The Road to Murder
Why Driving is the Occupation of Choice for Britain’s Serial Killers
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Why do serial killers gravitate towards certain kinds of occupation? Why do they pursue certain types of victim? How do they leave the radar and remain hidden? Through his wide knowledge of the topic honed at one of Britain’s leading centres for criminological studies, Adam Lynes demonstrates how theory, practice, profiling and behaviour intertwine to identify the kind of people we should fear (and especially if we are vulnerable to predators). The book also looks at those personality-types most likely to become serial killers whilst hiding in plain sight. From Britain’s serial killing studies centre of excellence. Looks in depth at eight of Britain’s serial killer drivers, dealing with some of the most notorious crimes of modern times. A fresh and uniquely interesting perspective. Demonstrates the links between mobility, transience, recognisance, predatory behaviour and acting out murderous fantasies.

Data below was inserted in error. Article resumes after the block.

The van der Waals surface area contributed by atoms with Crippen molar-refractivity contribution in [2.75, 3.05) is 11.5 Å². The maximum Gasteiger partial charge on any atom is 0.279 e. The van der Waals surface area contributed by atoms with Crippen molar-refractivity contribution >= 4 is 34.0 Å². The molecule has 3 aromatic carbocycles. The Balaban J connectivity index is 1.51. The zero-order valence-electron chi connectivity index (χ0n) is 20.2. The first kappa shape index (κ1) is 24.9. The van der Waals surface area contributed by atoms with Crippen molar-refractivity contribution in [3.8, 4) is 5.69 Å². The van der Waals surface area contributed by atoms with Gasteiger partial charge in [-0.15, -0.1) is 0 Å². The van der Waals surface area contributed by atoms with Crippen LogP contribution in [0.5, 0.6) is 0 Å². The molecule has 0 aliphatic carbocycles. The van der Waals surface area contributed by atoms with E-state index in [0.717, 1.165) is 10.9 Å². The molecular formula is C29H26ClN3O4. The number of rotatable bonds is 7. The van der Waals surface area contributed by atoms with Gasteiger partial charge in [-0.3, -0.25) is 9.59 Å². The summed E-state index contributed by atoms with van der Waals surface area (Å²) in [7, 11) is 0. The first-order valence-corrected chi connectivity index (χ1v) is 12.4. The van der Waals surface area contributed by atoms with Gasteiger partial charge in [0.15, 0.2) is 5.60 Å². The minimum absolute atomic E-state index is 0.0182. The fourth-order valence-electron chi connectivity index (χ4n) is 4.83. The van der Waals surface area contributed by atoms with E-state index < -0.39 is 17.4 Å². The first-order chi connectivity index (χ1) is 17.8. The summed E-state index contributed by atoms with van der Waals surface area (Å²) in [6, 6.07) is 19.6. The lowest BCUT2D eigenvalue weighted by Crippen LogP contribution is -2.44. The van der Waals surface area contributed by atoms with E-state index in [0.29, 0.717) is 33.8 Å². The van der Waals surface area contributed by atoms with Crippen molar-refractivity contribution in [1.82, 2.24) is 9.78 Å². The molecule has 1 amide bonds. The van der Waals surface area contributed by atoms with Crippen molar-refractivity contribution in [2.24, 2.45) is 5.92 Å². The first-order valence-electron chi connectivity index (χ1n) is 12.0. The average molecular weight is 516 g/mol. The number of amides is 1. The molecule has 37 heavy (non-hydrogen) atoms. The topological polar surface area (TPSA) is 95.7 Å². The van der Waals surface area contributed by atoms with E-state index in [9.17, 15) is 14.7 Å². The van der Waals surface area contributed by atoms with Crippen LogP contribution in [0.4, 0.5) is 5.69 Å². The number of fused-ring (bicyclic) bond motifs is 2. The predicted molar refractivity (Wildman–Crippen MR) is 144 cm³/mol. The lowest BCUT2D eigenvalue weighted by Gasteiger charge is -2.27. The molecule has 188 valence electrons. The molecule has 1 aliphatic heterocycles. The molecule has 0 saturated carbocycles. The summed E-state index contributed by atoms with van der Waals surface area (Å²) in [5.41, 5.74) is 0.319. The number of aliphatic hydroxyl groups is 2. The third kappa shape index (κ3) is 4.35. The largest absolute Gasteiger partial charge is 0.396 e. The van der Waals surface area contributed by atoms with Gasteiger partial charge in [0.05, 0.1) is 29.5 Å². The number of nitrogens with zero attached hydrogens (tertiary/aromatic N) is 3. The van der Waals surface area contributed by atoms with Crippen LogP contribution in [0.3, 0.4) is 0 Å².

From the text
"It is apparent that driving as a form of occupational choice is a “popular” form of employment for British serial murderers. In an effort to determine why this may be, [ the ] case studies of eight British serial murderers [ in the book ] demonstrate just how such an occupation can impact upon these offenders’ criminal behaviour…These findings may prove to be of benefit to scholars of serial murder, and to those who attempt to apprehend them."
Adam Lynes is a Lecturer in Criminology at Birmingham City University and Deputy Head of the Homicide and Violent Crime research cluster within the Centre for Applied Criminology. His publications include Serial Killers and the Phenomenon of Serial Murder (2016) (with David Wilson and Elizabeth Yardley), Waterside Press and related articles for legal journals. He has also written about other forms of violence in ‘A Taxonomy of Male British Family Annihilators, 1980–2012’ (2014) (with Elizabeth Yardley and others), Howard Journal. This is his first book as sole author based on his central area of research.